Feature Rich
I have used the service to connect a Polycom HDX videoconferencing endpoint with a LifeSize HD endpoint and I have witnessed multiple demonstrations connecting the impressive variety of codecs and devices listed in the caption of the picture above. The maximum number of participants on each call is 20 high definition participants connecting through the standard service which can also easily include audio participants.  The company can support meetings of 35-40 with advance notice and promise hundreds of participants by the end of the year. 

The system also handles data collaboration among disparate endpoints including sharing full motion video from a video source or YouTube and web-based services such as Google Docs.  Imran Moin, the company's Chief Demo Officer, boasts the company's reliability is over 99% and the service is capable of multiple continuous presence layouts including voice activated switching where the current speaker is automatically promoted to the largest window on the screen. Each participant can control their own layout and the moderator can mute and/or disconnect individual participants.

Blue Jeans offers data collaboration across multiple multi-vendor platforms including the ability to share full motion video content including YouTube videos.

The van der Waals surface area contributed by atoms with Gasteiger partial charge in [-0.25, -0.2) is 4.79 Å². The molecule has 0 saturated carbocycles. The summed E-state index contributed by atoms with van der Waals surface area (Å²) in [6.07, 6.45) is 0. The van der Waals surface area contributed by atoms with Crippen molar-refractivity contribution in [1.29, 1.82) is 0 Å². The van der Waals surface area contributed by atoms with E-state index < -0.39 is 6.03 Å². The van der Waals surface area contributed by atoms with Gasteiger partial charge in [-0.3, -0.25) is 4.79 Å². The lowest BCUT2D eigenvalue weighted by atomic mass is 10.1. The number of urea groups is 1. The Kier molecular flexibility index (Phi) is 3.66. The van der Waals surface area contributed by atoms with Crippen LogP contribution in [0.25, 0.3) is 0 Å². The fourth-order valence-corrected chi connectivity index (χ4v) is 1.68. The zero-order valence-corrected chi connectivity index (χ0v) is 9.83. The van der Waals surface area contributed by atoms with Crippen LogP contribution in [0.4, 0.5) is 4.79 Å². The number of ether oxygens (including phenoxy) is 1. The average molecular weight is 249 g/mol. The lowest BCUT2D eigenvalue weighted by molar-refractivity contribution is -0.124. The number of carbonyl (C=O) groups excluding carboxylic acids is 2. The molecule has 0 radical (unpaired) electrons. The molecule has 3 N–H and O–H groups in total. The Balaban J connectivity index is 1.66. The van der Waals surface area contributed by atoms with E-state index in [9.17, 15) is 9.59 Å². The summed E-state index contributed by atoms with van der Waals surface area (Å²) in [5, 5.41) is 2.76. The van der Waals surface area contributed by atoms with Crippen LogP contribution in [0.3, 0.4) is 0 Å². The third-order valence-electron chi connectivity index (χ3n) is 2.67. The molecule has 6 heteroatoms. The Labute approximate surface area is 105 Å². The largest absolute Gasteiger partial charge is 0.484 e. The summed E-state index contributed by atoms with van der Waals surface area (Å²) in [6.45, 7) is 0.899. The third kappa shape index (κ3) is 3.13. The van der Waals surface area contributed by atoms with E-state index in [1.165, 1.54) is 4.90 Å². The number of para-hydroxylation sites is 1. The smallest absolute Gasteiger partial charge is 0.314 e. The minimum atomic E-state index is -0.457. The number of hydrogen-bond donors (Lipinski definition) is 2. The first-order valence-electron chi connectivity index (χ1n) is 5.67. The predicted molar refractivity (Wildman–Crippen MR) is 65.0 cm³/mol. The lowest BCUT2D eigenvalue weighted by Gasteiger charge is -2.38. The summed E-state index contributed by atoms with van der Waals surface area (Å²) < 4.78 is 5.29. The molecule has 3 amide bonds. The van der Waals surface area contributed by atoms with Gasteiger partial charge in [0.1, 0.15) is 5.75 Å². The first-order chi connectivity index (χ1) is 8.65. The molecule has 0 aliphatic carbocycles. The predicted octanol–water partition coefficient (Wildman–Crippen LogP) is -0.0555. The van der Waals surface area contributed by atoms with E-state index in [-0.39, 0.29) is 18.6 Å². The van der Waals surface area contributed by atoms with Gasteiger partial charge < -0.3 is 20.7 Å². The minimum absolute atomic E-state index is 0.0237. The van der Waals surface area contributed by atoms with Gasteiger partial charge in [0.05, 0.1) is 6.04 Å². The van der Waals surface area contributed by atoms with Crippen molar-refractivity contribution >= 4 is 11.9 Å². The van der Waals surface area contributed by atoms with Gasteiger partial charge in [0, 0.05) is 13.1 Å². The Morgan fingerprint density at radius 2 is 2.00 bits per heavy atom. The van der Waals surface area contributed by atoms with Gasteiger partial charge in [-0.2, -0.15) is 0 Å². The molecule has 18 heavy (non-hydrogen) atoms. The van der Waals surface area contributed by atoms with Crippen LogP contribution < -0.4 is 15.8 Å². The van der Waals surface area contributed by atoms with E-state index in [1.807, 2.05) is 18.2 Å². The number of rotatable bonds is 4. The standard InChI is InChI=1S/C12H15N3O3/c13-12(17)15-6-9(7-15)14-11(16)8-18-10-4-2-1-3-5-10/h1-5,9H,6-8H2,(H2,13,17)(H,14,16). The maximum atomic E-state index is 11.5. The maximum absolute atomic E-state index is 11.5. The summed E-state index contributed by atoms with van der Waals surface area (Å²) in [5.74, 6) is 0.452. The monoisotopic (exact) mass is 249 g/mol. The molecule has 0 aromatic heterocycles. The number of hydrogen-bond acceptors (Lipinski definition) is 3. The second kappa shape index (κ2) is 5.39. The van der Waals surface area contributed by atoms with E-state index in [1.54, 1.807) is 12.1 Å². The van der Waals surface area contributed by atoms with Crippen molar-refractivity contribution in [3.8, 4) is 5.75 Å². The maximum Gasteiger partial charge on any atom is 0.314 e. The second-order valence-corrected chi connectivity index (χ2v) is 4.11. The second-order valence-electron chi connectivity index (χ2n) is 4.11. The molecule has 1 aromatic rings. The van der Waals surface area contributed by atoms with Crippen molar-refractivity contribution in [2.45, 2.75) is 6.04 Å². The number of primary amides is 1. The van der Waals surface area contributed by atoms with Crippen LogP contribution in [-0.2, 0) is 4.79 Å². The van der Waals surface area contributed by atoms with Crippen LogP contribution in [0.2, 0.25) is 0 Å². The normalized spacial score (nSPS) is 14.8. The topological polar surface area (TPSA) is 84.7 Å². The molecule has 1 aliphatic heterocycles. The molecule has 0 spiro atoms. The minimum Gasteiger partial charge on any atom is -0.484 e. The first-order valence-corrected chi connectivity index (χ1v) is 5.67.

The company's server arrays are connected to multiple tier-one internet providers where traffic is optimized using BGP to route packets onto the destination network as quickly as possible. 

Each video endpoint is connected and shared at the highest quality possible and while network connections might scale down the quality of one particular participant the entire meeting is not degraded. 

The service offers full support for H.235 encryption and Skype's 256 bit encryption as well. The moderator has the ability to specify that only encrypted endpoints can participate in a meeting. 

The service has limitations:  Cisco TelePresence endpoints, Teliris SVC and Vidyo endpoints aren't able to connect natively at high definition and must be transcoded or connected through their respective gateways to connect at H.323.  The system doesn't yet address multi-screen, multi-codec endpoints connecting and leveraging those systems spatial acoustics and/or optimizing eye-lines for telepresence multipoint where multiple locations are visible as a global roundtable.  While the service is optimized for the best-effort internet as described above, there is currently no exchange capability to connect video endpoints on enterprise and/or carrier MPLS networks. 

The Company